Automakers recalled about 20 million vehicles in 2010, led by high-profile recalls by Toyota that prompted new scrutiny of the auto industry's safety record.
The number of recalls this year was the largest in the United States since 2004, according to an analysis of federal data by The Associated Press. The auto industry set a record with 30.8 million recalled vehicles that year.
Toyota Motor Corp. recalled about 7.1 million vehicles in 2010 to fix faulty gas pedals, floor mats that could trap accelerators, defective braking and stalling engines. The safety woes by the world's No. 1 automaker brought more attention to auto safety from government regulators and the public, which filed more than 64,000 complaints with the National Highway Traffic Safety Administration, nearly double the number in a typical year.
Safety recalls can cost car companies tens of millions of dollars or more and have become more common since 2000, when Congress passed legislation to spot safety defects more quickly in the aftermath of the massive Firestone tire recalls. In 2010, lawmakers held several hearings on the Toyota recalls but sweeping legislation to increase penalties against car companies, require automakers to meet new safety standards and empower the government to demand a recall stalled in Congress.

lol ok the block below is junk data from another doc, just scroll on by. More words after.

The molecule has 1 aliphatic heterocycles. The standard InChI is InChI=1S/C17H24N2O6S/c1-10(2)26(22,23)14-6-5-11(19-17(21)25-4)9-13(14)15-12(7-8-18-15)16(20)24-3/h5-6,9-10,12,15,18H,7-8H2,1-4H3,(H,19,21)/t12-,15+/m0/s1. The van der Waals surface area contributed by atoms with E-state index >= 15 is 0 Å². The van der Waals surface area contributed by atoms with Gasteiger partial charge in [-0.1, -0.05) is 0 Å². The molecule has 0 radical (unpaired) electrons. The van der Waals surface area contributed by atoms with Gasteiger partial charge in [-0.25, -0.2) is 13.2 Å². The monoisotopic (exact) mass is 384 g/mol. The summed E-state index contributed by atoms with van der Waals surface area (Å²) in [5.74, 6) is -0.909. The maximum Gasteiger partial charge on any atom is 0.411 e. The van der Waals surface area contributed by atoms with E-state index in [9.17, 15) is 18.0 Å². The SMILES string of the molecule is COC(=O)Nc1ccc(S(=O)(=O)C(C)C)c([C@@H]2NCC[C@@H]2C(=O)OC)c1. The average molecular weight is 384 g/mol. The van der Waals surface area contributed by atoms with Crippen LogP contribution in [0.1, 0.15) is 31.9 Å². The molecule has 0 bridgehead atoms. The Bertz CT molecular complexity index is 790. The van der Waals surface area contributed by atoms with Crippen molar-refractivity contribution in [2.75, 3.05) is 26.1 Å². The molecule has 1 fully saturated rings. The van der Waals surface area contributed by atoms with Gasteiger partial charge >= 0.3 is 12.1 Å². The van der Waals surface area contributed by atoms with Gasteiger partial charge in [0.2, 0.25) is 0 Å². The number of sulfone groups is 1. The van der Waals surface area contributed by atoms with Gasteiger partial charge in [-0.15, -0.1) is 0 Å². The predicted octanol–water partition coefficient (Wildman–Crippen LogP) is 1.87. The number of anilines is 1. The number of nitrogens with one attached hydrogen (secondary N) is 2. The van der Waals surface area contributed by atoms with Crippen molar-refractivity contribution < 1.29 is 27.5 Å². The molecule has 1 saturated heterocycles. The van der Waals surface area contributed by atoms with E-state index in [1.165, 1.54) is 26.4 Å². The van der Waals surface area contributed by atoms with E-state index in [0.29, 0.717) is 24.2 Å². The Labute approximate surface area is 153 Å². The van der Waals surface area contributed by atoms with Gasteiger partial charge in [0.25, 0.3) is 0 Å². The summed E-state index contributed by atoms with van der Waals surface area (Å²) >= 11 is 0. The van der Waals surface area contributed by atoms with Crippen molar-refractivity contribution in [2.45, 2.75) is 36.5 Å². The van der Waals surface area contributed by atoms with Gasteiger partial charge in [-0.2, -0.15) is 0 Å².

Toyota was fined $48.8 million by the government for its handling of three recalls dating back to 2004. Toyota has vowed to take a more proactive approach to safety, creating engineering teams that can quickly examine cars that are the subject of consumer complaints while giving its U.S. offices a more direct role in safety related decisions.
Among other automakers, General Motors Co. recalled about 4 million vehicles in 2010 while Japanese rivals Honda and Nissan both recalled more than 2 million cars and trucks. Chrysler recalled about 1.5 million vehicles and Ford called back more than 500,000 vehicles. The recall data was preliminary and the government was expected to release final numbers next year.
"More and more recalls are being voluntarily initiated by automakers and we think that's a good sign," Transportation Department spokeswoman Olivia Alair said Wednesday. "Safety is NHTSA's first priority and improved cooperation from automakers will help resolve safety issues more quickly and comprehensively."
Wade Newton, a spokesman for the Alliance of Automobile Manufacturers, which represents a dozen car companies, including GM, Toyota and Ford, said automakers "are doing a better job of identifying and pinpointing safety-related issues and taking faster action." He said safety advances in new vehicles helped traffic deaths decline last year to its lowest levels since 1950.
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